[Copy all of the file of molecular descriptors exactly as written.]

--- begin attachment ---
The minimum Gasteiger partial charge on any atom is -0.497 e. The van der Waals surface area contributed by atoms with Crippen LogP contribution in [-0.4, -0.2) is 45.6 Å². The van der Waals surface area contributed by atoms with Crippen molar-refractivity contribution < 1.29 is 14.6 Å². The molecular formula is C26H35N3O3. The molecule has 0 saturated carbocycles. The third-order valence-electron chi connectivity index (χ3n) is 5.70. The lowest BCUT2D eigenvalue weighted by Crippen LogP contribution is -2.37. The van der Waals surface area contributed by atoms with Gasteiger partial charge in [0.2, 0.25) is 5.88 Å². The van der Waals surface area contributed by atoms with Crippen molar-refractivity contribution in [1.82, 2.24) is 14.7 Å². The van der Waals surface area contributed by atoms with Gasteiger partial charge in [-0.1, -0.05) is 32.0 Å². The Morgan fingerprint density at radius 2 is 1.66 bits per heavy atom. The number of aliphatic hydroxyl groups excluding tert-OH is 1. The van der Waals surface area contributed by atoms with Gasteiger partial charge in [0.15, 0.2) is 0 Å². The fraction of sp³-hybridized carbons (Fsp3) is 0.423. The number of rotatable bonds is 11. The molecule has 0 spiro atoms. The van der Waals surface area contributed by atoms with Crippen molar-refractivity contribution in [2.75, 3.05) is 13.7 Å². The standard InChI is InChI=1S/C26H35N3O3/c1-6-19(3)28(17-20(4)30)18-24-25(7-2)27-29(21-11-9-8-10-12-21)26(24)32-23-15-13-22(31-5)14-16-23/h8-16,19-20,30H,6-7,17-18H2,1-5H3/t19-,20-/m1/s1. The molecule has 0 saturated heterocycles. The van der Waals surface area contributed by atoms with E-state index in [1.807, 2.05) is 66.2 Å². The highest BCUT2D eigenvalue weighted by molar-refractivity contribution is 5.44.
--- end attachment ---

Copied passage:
The minimum Gasteiger partial charge on any atom is -0.497 e. The van der Waals surface area contributed by atoms with Crippen LogP contribution in [-0.4, -0.2) is 45.6 Å². The van der Waals surface area contributed by atoms with Crippen molar-refractivity contribution < 1.29 is 14.6 Å². The molecular formula is C26H35N3O3. The molecule has 0 saturated carbocycles. The third-order valence-electron chi connectivity index (χ3n) is 5.70. The lowest BCUT2D eigenvalue weighted by Crippen LogP contribution is -2.37. The van der Waals surface area contributed by atoms with Gasteiger partial charge in [0.2, 0.25) is 5.88 Å². The van der Waals surface area contributed by atoms with Crippen molar-refractivity contribution in [1.82, 2.24) is 14.7 Å². The van der Waals surface area contributed by atoms with Gasteiger partial charge in [-0.1, -0.05) is 32.0 Å². The Morgan fingerprint density at radius 2 is 1.66 bits per heavy atom. The number of aliphatic hydroxyl groups excluding tert-OH is 1. The van der Waals surface area contributed by atoms with Gasteiger partial charge in [0.15, 0.2) is 0 Å². The fraction of sp³-hybridized carbons (Fsp3) is 0.423. The number of rotatable bonds is 11. The molecule has 0 spiro atoms. The van der Waals surface area contributed by atoms with Crippen molar-refractivity contribution in [2.75, 3.05) is 13.7 Å². The standard InChI is InChI=1S/C26H35N3O3/c1-6-19(3)28(17-20(4)30)18-24-25(7-2)27-29(21-11-9-8-10-12-21)26(24)32-23-15-13-22(31-5)14-16-23/h8-16,19-20,30H,6-7,17-18H2,1-5H3/t19-,20-/m1/s1. The molecule has 0 saturated heterocycles. The van der Waals surface area contributed by atoms with E-state index in [1.807, 2.05) is 66.2 Å². The highest BCUT2D eigenvalue weighted by molar-refractivity contribution is 5.44.